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How to Motivate Millennial Employees to Do Inspired Work

How to Motivate MillennialEmployees

 

Hiring the brightest and best employees will do wonders for your business. Millennials are the new voice of the future but there is some work to be done to mold them. Studies have found that millennials aren’t so easy to manage stating that they’re not focused, have a sense of entitlement, and tend to be unmotivated.

Leaders are desperate to find out what it is that will motivate millennials. They have gone as far as to ask what they can do for their employees. Millennials in return suggested incentives like free snacks and beverages or a place to hang out during breaks.

Employers complied with these requests but it hasn’t amounted to a substantial change in the way they do work. Understanding their upbringing, environment, and social norms will help you figure out how to counteract the frame of mind they have.

Understanding Millennials

The fresh bright mind that is working an entry level position in your company was likely brought up by parents that told them they could have everything they wanted. There was no clear direction that they would have to work for what they wanted. Participation medals were given for the kid who came in last place to nurture their sensitive psyche.

When they got older, they naturally stepped away from their parents and found people to socialize with. The problem is with social media being so prevalent is that kids never really developed strong personal relationships. There was the dual stress of being a teenager along with a feeling of not truly belonging to any one tribe.

We are a tribal species so this integral part of being human is missed. When a millennial feels sad, depressed, stressed out or out of place, there really is nobody to lean on. They can’t rely on friends when they’re going through something and have no experience in forming deep and meaningful relationships.

 




 

Social media has not helped in the matter. The act of pretending you’re a tough person when you’re ridiculously alone leads to several various issues with how one socializes. Social media is an addiction, like alcohol and it is plays a big hand in the psyche. Dopamine is the same chemical that’s released when you gamble or drink.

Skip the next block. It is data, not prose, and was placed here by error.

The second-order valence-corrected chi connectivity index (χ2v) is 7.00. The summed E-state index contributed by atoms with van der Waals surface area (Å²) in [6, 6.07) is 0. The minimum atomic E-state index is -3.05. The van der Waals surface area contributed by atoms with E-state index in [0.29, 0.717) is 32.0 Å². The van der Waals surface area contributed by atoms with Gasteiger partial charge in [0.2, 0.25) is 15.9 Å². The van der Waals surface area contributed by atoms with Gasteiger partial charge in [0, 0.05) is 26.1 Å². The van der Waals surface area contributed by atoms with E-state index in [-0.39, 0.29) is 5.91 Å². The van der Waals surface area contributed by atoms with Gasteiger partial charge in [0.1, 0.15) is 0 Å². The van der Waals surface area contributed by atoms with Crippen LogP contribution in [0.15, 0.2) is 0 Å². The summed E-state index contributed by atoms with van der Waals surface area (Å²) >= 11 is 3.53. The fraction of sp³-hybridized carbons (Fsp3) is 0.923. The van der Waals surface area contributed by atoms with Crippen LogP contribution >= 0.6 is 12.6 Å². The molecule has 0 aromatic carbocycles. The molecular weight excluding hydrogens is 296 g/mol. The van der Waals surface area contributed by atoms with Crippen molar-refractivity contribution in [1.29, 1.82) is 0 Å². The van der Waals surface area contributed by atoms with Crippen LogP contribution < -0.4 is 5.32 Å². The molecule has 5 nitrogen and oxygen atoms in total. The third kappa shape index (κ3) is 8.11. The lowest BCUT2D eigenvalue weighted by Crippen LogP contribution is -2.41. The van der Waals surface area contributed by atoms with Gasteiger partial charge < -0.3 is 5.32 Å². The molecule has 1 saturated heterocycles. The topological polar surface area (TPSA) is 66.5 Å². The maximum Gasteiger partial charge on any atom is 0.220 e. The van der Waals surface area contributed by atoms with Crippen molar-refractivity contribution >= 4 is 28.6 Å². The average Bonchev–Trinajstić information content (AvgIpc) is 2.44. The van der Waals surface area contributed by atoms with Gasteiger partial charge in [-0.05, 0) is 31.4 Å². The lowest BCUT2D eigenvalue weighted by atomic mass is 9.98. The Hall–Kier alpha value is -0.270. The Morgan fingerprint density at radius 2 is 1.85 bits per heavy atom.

When you have millennials on your team, understand that while you have educated, smart employees, the majority are addicted to something that is socially acceptable and legal. Social media is not good for self-esteem and the evolution of loneliness is an epidemic.

Understand that millennials have grown up in a world where everything comes quickly and easy. The only thing that doesn’t isn’t is job satisfaction and deep relationships. These things take time and it can be frustrating for some millennials to cope with this.

So how can you properly motivate your millennials and help develop the skills of patience and adaptability? Imagine if you could create a work environment where they felt deeper connections with colleagues. Millennials are a very bright, aware generation with plenty of education and their finger on the pulse to how the world ticks.

Cut Social Media Out of the Workplace

A University of Houston study concluded that individuals who logged into Facebook frequently, reported higher symptoms of depression. When you cut social media out of the workplace, it may seem like an unfair rule but essentially, you’re helping your employee out. They learn how to be happy and fulfilled in the supportive work environment you give them.

While social media can give them a dose of happiness, they become distracted and often search for more of the same feelings. When they have no responses, or likes, they have the potential to become moody. When you prevent social media from your employees at the workplace, they are more engaged with tasks at hand.

No Cell Phones in the Meeting Room